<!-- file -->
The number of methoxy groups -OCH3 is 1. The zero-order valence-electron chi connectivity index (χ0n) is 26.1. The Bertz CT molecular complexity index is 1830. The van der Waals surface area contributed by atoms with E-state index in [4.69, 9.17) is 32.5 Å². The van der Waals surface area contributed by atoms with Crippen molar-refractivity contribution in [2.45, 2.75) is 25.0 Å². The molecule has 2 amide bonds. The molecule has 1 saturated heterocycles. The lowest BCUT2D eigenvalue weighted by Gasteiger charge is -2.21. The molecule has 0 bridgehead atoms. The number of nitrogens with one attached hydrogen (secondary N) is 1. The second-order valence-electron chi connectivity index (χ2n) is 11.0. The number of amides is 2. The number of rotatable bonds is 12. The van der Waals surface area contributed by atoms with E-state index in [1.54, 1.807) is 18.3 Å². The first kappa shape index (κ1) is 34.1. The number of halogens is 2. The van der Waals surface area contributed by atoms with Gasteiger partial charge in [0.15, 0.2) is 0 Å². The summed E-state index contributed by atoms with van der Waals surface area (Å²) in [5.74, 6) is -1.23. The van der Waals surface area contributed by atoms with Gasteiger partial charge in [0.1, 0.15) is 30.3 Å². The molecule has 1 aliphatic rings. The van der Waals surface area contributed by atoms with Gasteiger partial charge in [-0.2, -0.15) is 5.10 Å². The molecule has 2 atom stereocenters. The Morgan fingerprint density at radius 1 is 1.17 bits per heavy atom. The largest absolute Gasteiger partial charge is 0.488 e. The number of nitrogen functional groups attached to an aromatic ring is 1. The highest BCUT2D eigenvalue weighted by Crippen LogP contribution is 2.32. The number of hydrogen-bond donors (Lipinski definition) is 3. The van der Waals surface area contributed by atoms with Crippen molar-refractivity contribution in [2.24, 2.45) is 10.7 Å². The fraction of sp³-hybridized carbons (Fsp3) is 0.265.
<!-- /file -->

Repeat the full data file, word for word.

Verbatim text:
The number of methoxy groups -OCH3 is 1. The zero-order valence-electron chi connectivity index (χ0n) is 26.1. The Bertz CT molecular complexity index is 1830. The van der Waals surface area contributed by atoms with E-state index in [4.69, 9.17) is 32.5 Å². The van der Waals surface area contributed by atoms with Crippen molar-refractivity contribution in [2.45, 2.75) is 25.0 Å². The molecule has 2 amide bonds. The molecule has 1 saturated heterocycles. The lowest BCUT2D eigenvalue weighted by Gasteiger charge is -2.21. The molecule has 0 bridgehead atoms. The number of nitrogens with one attached hydrogen (secondary N) is 1. The second-order valence-electron chi connectivity index (χ2n) is 11.0. The number of amides is 2. The number of rotatable bonds is 12. The van der Waals surface area contributed by atoms with E-state index in [1.54, 1.807) is 18.3 Å². The first kappa shape index (κ1) is 34.1. The number of halogens is 2. The van der Waals surface area contributed by atoms with Gasteiger partial charge in [0.15, 0.2) is 0 Å². The summed E-state index contributed by atoms with van der Waals surface area (Å²) in [5.74, 6) is -1.23. The van der Waals surface area contributed by atoms with Gasteiger partial charge in [0.1, 0.15) is 30.3 Å². The molecule has 1 aliphatic rings. The van der Waals surface area contributed by atoms with Gasteiger partial charge in [-0.2, -0.15) is 5.10 Å². The molecule has 2 atom stereocenters. The Morgan fingerprint density at radius 1 is 1.17 bits per heavy atom. The largest absolute Gasteiger partial charge is 0.488 e. The number of nitrogen functional groups attached to an aromatic ring is 1. The highest BCUT2D eigenvalue weighted by Crippen LogP contribution is 2.32. The number of hydrogen-bond donors (Lipinski definition) is 3. The van der Waals surface area contributed by atoms with Crippen molar-refractivity contribution in [2.24, 2.45) is 10.7 Å². The fraction of sp³-hybridized carbons (Fsp3) is 0.265.